The internet and self help books are filled with ways to improve the productivity, camaraderie and trust of your teams and staff. "Eight steps," "ten ways," "five tips," "the three top items," you get the idea.

However, there is one basic tool that has a great deal of merit and proven success and can even help a sales force or development staff relate more effectively with their prospects.

The DISC personality profile can help bridge communication gaps and bring a new level of effectiveness to boards, teams, leadership and staff. However, it’s possible it has been overlooked, or not considered for a while since it’s one of the older tools in the box. In the words of one recent session attendee, "DISC helps clarify one’s own strengths and weaknesses relative to interpersonal communications and reinforces the fact that people differ."  Not surprising a profile that has been around for 45 years is still so relevant and intuitive.

In 1928, William Moulton Marston authored a book entitled "The Emotions of Normal People." In his book he detailed a theory about how people display their emotions and the resulting four behavioral styles were categorized into what we’ve come to know as DISC. The basis for his acronym was Dominance, Inducement, Submission and Compliance.

It’s still relevant because today’s teams have a number of unique challenges in coming together. Take for example the generational differences that often contribute to a "we against them" mentality. Added to those challenges is technology, including remote commutes that may lessen the staff interaction. Finally, as everyone seeks to do more with less, the demands of operational efficiencies puts extra stress on groups, and the most important resources, your staff, so their comfort with one another is imperative.

A DISC profile results from participants answering a series of 24 questions with four identifying statements. The person completing the profile chooses statements that are the "most like" and "least like" their typical preferences. With a surprising accuracy the resulting assessment provides valuable insights into their private self, public self and perceived self.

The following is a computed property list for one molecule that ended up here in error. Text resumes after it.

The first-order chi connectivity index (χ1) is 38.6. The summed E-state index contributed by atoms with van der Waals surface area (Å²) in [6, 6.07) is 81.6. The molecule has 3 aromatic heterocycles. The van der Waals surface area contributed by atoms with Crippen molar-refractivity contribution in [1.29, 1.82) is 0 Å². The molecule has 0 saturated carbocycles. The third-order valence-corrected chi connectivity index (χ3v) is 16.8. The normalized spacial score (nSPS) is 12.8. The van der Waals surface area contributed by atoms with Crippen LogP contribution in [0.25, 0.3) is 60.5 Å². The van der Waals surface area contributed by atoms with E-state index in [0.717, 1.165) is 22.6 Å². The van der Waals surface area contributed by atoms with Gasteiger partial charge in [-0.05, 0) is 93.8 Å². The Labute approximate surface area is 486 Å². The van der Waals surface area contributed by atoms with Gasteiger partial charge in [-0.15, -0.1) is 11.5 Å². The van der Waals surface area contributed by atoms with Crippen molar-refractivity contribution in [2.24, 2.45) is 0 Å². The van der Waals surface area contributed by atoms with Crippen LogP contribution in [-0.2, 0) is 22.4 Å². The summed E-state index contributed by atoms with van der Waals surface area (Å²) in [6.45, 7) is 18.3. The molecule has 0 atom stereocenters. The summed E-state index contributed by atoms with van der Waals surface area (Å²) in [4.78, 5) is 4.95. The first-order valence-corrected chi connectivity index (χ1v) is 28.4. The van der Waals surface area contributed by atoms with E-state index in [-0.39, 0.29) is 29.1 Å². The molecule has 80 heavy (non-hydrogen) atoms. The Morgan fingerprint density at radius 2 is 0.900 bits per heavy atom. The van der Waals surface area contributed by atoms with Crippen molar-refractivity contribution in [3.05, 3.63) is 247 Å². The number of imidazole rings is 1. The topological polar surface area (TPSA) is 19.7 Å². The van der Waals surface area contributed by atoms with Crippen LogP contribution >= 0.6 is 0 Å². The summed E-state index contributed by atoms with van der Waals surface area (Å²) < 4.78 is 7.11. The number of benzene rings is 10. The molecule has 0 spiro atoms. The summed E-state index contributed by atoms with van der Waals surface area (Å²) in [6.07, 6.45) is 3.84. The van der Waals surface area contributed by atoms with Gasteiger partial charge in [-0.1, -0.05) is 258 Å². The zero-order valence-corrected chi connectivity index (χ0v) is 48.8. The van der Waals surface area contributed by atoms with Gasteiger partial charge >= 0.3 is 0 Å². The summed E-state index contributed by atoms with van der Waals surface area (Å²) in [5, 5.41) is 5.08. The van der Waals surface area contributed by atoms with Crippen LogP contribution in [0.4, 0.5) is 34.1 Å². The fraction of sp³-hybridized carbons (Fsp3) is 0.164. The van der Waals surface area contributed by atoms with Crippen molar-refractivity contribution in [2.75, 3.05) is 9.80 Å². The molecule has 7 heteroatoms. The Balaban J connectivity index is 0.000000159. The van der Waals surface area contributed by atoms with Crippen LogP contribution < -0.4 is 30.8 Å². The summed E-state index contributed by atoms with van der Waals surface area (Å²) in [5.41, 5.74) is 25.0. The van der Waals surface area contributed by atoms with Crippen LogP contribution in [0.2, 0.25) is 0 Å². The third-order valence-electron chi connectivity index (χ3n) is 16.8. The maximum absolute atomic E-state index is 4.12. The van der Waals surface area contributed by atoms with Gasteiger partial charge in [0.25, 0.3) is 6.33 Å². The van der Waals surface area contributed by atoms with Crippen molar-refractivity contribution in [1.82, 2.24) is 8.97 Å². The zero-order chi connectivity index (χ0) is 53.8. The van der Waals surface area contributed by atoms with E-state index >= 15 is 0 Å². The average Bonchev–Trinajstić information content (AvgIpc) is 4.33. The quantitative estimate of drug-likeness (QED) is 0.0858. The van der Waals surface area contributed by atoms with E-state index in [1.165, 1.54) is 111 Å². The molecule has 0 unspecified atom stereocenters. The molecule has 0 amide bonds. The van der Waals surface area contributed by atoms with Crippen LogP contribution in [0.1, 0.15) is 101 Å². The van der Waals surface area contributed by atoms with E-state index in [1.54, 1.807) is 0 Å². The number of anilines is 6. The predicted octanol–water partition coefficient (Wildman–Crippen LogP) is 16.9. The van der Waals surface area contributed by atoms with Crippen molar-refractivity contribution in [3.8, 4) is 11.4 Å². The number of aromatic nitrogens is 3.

Utilizing a DISC assessment, a group (could be a board, staff, leadership or management team) learns to accentuate the positives and control the negatives while feeding the needs of specific behavioral styles. In general, the assessment analysis focuses on identifying the four predominant styles among the team. In reality, everyone has a blend of these styles which can flex depending on the environment but one will be more predominant.

D – "Dominate" – Representing 3% of our population. The dominate style likes control and they are generally drivers of projects. "D’s" are typically good leaders but can be perceived as forceful, direct and strong willed.

I – "Influencing" – Roughly 11% of the population. Those with the influencing style like recognition and people. They are great communicators, enthusiastic, entertaining and persuasive but will make spontaneous decisions.

S – "Steady" – Believe it or not approximately 69% percent of our population will fall within this category. Individuals with this primary style seek acceptance and are great team members. Some even state the "S" is for supportive because you’ll often find them in supportive roles. They are great listeners, patient, loyal and like to follow-through.

C – "Compliant" – 17% of the population are of the compliant style and are extremely concerned with doing things right. They like facts and figures and are precise, sensitive and analytical. They also like to work with planning, systems and the orchestration of those plans.

There is tremendous value in a group getting a handle on their own styles and tendencies. Even more benefits result when that information is shared within the group or applied to prospects or potential customers. It allows team members to understand the motivations and needs of their colleagues, who may be able to contribute in new ways, how to build the most effective team and how to connect with business prospects.

Part of the DISC assessment coaching or follow-up workshop should include identifying potential weaknesses and an analysis of how your style(s) interact with others. This analysis will also give you the tools needed to identify the styles of others, such as prospects, staff and potential donors.

During DISC assessments we constantly find participants to be enlightened with the newfound tools to deal with colleagues, prospects and in personal relationships. Building trust, camaraderie and productivity are byproducts of the process and it is without question the best foundation and springboard in seeking to achieve that important goal of bringing your team together.

David Fry is president of Greensburg-based Effective Advancement Strategies.

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